This time of year many of us in engineering and construction are receiving phone calls from politicians looking for campaign contributions.
They remind me how much I love pay-to-play rules.
There was a time when these calls would be cause for all sorts of handwringing. If we didn’t give, we all felt we would be on the losers list. I can’t tell you what a great relief it is to be able to tell a candidate who invites me to a $10,000-a-plate dinner, “Gee I would love to go but I can’t go because of pay-to-play rules.”
Pay-to-play rules seek to curb donations in exchange for services or the opportunity to engage in activities. The rules are aimed at CEOs, CFOs, COOs, senior managers, lobbyists and in some cases individuals who own or control 10% or more of a company.
The rules differ from state to state and even from city to city, but their intent is the same—to discourage unfair treatment and corrupt dealings between government and the private sector with which it does business. The rules cap the amount of money a firm can give a candidate, and provide guidelines on gifts and services that companies can offer government employees.
I have a unique vantage on the history of pay-to-play.
I’ve been on both sides of the fence on this issue: as a government employee for the first 20 years of my career, and then as a consultant in the private sector for the past two decades.
I was also a survivor of the worst scandal to hit New York City government in the 20th Century, in the late 1980s during the administration of Mayor Edward I. Koch. The city’s powerful political party bosses went to jail for bribery and a slew of other charges involving the Department of Transportation.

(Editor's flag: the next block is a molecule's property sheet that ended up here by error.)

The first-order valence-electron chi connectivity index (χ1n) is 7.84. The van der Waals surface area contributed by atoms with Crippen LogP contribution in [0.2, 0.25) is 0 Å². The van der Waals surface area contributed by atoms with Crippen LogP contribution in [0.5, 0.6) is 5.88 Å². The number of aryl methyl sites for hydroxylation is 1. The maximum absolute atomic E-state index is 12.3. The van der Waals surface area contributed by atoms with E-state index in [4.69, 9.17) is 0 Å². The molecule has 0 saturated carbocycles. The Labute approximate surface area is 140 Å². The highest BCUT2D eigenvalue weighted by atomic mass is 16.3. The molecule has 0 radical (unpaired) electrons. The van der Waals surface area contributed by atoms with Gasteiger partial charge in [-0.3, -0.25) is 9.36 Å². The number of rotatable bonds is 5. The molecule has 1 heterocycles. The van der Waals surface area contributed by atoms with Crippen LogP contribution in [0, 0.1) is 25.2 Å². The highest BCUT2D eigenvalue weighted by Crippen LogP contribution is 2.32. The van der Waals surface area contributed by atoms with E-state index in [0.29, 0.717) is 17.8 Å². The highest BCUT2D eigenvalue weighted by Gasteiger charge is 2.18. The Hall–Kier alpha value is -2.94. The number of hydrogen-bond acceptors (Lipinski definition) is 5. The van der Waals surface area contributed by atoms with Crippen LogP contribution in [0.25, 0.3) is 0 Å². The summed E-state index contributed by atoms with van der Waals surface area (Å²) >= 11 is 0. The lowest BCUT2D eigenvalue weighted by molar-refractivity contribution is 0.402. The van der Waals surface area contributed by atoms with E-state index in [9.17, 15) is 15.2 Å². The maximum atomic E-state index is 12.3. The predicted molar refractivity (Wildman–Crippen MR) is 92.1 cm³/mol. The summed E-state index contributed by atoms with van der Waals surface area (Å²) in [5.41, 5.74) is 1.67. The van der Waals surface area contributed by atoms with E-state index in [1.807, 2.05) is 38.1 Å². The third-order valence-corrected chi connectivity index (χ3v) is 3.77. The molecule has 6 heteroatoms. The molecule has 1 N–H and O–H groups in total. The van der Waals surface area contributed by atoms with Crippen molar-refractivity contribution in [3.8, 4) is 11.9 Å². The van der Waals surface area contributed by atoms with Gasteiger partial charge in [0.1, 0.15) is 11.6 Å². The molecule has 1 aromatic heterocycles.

As the only official not implicated, I was made a witness and elevated to chief engineer of the city’s Dept. of Transportation. I became acutely aware of the coziness between contractors and elected and appointed officials. It has also increased my repulsion to campaign contributions; I welcome prohibitions against campaign contributions by companies and owners doing business with government.
As pay-to-play laws evolve, however, there remain shades of gray. The campaign contribution limit in your state may be $500 per candidate, but say you want to host a political fundraiser in your home promising to raise $10,000. Can you do it?
There may not be restrictions on this practice, known as “batching,” but remember there should be no quid pro quo between you and the candidate or the campaign. And be careful of having too many people from your firm at the fundraiser.
Likewise, it is not ethical to ask employees to donate to a campaign with a so-called nod and a wink, which is essentially a promise that they will be compensated with a “bonus” or other form of repayment.
At the same time, every American has the right to support the political party of their choice. The National Society of Professional Engineers acknowledges the need and interest of firms to “become actively involved in the political contributions” and encourages “all engineers to support political candidates who have demonstrated through their activities a commitment to ethical professional practices.” A good way to do this is to give a contribution to a political action committee (PAC) created by a professional society, which donates to candidates who are good for the industry.
Remember, good ethics equals good business.